Humans and Humanities

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Describes the biological capacity for culture and the humanities.

Text of Humans and Humanities

  • 1.Humans and Humanities The Biological Dimension

2. The Human in Humanities

  • However we define humanities, the central figure is the human,Homo sapiens
  • According to the Greek philosopher Protagoras,
  • Man is the measure of all things
  • What about, might we ask, about woman? Is she not the measure of all things, too?
  • There is much about humans that go into the field of humanities
  • Sex is one: but there is much else that we will elaborate on.

3. What Did Protagoras Mean?

  • Man is the measure of all things has been interpreted in various ways.
  • Most humanists see the quote that the only perceiver of reality are humans themselves
  • In this view, there are no gods or eternal truths.
  • What is true is relative to the perceiver: an example is is it hot or cold in this room? So tell me. Is it hot or cold? Or are you Goldilocks and the temperature is just right?
  • Protagoras also advocated agnosticism; he didnt know whether there were gods or not.
  • A sophist whom Plato (and Socrates) despised, he was an easy target
  • Plato saw all phenomena as subject to an ideal that the gods had designed themselves, so he had no love for Protagoras, a relativist and an agnostic.

4. Meaning ofHomo sapiens

  • It means Man who is wise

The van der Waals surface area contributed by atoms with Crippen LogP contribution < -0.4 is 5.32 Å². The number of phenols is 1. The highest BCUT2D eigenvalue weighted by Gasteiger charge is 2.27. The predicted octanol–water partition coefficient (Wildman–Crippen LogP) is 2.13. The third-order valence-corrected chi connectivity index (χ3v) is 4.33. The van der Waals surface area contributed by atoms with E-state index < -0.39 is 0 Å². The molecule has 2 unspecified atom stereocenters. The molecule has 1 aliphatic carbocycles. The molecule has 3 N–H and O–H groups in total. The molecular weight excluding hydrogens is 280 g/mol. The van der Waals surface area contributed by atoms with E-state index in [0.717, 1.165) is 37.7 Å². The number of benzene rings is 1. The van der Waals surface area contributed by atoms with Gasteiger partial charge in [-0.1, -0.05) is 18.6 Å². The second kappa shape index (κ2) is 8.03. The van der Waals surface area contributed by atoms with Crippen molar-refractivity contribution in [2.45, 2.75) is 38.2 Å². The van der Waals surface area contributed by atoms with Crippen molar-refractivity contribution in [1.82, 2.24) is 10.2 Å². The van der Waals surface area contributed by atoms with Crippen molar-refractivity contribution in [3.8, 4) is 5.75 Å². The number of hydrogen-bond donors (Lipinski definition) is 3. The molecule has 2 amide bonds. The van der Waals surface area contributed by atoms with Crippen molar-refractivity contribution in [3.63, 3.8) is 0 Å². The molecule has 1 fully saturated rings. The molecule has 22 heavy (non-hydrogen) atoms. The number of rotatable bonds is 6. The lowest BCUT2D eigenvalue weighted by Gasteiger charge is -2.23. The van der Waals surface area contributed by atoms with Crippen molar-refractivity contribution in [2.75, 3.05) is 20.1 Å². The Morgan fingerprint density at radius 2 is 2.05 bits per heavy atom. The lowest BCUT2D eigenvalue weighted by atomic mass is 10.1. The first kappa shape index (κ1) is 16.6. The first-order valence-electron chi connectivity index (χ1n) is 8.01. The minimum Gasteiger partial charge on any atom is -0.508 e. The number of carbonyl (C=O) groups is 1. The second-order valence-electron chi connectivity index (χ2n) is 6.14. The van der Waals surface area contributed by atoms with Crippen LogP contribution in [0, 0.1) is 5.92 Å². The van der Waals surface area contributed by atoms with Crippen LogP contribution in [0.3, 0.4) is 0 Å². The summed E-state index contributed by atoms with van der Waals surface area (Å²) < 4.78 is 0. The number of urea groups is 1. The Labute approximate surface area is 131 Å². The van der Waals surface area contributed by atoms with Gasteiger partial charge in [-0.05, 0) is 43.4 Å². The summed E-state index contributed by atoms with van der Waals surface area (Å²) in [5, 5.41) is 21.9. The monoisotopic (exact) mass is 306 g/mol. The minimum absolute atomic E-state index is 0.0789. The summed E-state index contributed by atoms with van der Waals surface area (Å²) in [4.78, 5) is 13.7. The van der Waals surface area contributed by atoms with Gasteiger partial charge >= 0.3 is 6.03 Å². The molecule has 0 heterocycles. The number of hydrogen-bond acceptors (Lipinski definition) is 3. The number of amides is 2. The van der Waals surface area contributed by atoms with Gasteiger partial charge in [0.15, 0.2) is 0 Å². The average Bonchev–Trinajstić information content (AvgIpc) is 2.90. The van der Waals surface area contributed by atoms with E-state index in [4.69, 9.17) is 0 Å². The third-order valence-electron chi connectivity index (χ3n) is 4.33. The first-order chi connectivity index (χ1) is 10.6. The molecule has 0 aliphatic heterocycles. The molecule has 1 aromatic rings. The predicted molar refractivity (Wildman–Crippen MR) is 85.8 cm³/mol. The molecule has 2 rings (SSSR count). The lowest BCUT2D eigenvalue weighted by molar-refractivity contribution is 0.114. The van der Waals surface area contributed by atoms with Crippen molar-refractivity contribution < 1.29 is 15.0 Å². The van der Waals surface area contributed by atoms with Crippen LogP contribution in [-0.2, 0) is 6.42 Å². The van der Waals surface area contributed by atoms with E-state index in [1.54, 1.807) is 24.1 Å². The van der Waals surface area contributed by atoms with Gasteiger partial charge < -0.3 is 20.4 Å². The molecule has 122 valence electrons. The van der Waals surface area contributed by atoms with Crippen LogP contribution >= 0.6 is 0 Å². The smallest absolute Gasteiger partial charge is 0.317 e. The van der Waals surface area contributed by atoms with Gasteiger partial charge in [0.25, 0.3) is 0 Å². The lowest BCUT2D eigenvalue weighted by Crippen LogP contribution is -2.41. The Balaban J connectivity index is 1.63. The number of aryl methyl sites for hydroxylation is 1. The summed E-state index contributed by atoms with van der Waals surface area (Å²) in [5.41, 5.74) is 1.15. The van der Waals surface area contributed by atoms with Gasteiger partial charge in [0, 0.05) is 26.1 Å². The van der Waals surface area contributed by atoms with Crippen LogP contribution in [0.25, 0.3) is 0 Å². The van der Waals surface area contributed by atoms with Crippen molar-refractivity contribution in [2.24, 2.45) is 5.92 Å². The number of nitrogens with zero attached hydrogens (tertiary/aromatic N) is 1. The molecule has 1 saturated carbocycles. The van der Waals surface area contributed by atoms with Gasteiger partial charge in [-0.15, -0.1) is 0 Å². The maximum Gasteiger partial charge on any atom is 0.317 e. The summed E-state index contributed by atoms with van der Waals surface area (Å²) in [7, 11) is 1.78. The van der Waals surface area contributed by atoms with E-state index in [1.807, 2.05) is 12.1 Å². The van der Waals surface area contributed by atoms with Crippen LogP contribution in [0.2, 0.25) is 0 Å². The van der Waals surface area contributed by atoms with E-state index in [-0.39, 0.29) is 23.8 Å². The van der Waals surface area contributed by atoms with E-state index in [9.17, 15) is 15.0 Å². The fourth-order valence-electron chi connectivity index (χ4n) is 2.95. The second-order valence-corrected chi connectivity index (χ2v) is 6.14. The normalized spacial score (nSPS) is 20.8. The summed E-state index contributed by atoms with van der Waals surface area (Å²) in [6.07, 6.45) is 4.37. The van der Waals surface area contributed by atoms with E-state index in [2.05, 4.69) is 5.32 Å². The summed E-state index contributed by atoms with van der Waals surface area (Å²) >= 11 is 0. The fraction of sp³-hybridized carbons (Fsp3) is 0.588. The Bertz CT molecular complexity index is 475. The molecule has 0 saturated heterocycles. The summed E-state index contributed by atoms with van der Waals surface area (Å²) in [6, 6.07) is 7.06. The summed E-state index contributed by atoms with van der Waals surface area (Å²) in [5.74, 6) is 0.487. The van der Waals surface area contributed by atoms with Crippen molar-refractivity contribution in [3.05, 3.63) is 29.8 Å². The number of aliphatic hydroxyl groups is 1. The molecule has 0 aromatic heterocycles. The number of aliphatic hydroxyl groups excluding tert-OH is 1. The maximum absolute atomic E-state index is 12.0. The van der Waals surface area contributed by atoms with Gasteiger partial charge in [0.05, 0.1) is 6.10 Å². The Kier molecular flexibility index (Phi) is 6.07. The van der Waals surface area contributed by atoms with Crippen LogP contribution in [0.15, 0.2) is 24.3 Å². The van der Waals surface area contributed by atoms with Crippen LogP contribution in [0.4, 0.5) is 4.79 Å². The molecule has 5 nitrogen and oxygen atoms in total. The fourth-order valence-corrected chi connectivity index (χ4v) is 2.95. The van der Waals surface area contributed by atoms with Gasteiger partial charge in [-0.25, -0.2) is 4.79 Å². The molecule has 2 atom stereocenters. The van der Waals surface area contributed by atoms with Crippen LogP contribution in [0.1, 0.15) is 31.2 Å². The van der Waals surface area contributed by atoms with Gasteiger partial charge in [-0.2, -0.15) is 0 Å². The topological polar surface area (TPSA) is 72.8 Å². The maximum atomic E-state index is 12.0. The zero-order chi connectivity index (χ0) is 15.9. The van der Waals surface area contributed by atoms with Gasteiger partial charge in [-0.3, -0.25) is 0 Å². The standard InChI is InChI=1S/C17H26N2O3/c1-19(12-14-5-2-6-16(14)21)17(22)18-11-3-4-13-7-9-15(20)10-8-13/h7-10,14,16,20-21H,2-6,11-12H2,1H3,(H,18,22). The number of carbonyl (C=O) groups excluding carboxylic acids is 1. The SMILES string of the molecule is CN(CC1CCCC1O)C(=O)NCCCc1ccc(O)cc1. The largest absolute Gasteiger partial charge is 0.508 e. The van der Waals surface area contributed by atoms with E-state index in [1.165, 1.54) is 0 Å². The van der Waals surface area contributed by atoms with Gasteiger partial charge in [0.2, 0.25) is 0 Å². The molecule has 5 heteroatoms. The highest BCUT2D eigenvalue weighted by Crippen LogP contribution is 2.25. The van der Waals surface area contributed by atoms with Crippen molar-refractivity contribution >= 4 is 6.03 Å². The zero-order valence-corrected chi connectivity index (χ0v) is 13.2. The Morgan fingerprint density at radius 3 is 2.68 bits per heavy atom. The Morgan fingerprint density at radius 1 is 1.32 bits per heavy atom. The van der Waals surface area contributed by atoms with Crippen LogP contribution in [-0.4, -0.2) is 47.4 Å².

• Wise enough, I suppose, to make nukesbut I digress
  • It is worth noting that traditionally,androcentrismhas dominated the humanities
  • Homo sapiensgoes back to our ability to think, communicate, make tools
  • And our human form begins with bipedalityour ability to stand and walk on two feet
  • Defining who we are and how we got here is the first order of business.

5. So What Are We As Humans?

  • We havelanguage:no language, no culture, nothing for the humanities to study
  • We havesymbols:we can represent ideas and events by something else, such as music, visual arts, literatureand language itself
  • We havetool making and usingabilities: how else could we make or play an instrument, paint a picture, write a play or philosophical treatise?
  • We arebipedal , and whatever else we may portray humankind as, she and he always can stand and walk on two feet.

6. Trends in Human Anatomy: Cultural Capacities

  • Language:
  • Brain : Lower Motor Cortex, Brocas Area, Wernickes Area, Angular Gyrus
  • Speech Tract : Lungs, Oral and Nasal Cavity
  • Tool Making and Use:
  • Brain: Upper Motor Cortex
  • Other Areas: Hand, Fingers, and Arm
  • Bipedalism:
  • The entire skeleton

7. We Start with the Human Skull

  • These bones protect the center of our behaviorour brain
  • And our culture, in both senses of the word:
  • Who we are as Americans, or Greeks, or Romans
  • And the arts and literature that make up the humanities.

8. Language and Related Centers in Brain

    • 1. Brocas Area:Center of Speech
    • 2. Occipital Lobe:Center of Vision
    • 3. Wernickes Area : Center of speech reception
    • 4. Motor Cortex : Language and tool making and use
    • 5. Frontal Lobe : Center of thinking
    • 6. Auditory Cortex:Center of hearing
    • 7 .Angular Gyrus:Center of sensory coordination

9. Brain Structure: Language

  • Brocas Area: Speech Processing
  • Wernickes Area: Speech Reception
  • Arcuate Fasciculus: Nerves Connecting Brocas with Wernickes Area
  • Angular Gyrus: Interconnection among the five senses; so we can translate all senses into the sound we call language.
  • So language begins with the brain

10. Vocal Tract and Language: Repiratory System

  • Lungs provide the airstream
  • Intercostal muscles expand and contract the lungs
  • Diaphragm does the same thing
  • Trachea: the windpipe
  • Pharynx: The space between the oral cavity and the larynx
  • Epiglottis: flap of muscle that prevents food from entering the trachea
  • Every singer knows this anatomy

11. Vocal Tract and Language: Oral Cavity